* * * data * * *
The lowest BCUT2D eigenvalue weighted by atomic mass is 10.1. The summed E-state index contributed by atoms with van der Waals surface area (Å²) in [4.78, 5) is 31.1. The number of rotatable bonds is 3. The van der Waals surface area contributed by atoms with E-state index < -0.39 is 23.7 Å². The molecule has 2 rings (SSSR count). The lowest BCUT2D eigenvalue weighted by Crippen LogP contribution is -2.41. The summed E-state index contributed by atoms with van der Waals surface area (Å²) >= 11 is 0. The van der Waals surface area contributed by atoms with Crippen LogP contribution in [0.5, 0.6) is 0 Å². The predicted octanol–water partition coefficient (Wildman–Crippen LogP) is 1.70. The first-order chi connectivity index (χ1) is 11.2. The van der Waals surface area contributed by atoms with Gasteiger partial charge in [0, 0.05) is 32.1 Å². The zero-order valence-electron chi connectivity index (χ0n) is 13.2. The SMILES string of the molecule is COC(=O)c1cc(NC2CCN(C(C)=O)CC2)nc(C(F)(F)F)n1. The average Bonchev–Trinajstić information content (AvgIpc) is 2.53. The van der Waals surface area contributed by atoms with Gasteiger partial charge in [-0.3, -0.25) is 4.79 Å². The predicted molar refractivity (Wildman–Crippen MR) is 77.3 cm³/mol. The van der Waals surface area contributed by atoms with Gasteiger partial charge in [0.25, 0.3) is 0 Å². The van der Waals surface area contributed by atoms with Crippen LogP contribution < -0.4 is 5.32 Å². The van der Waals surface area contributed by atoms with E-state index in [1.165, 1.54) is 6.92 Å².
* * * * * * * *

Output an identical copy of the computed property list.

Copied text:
The lowest BCUT2D eigenvalue weighted by atomic mass is 10.1. The summed E-state index contributed by atoms with van der Waals surface area (Å²) in [4.78, 5) is 31.1. The number of rotatable bonds is 3. The van der Waals surface area contributed by atoms with E-state index < -0.39 is 23.7 Å². The molecule has 2 rings (SSSR count). The lowest BCUT2D eigenvalue weighted by Crippen LogP contribution is -2.41. The summed E-state index contributed by atoms with van der Waals surface area (Å²) >= 11 is 0. The van der Waals surface area contributed by atoms with Crippen LogP contribution in [0.5, 0.6) is 0 Å². The predicted octanol–water partition coefficient (Wildman–Crippen LogP) is 1.70. The first-order chi connectivity index (χ1) is 11.2. The van der Waals surface area contributed by atoms with Gasteiger partial charge in [0, 0.05) is 32.1 Å². The zero-order valence-electron chi connectivity index (χ0n) is 13.2. The SMILES string of the molecule is COC(=O)c1cc(NC2CCN(C(C)=O)CC2)nc(C(F)(F)F)n1. The average Bonchev–Trinajstić information content (AvgIpc) is 2.53. The van der Waals surface area contributed by atoms with Gasteiger partial charge in [-0.3, -0.25) is 4.79 Å². The predicted molar refractivity (Wildman–Crippen MR) is 77.3 cm³/mol. The van der Waals surface area contributed by atoms with Gasteiger partial charge in [0.25, 0.3) is 0 Å². The van der Waals surface area contributed by atoms with Crippen LogP contribution < -0.4 is 5.32 Å². The van der Waals surface area contributed by atoms with E-state index in [1.165, 1.54) is 6.92 Å².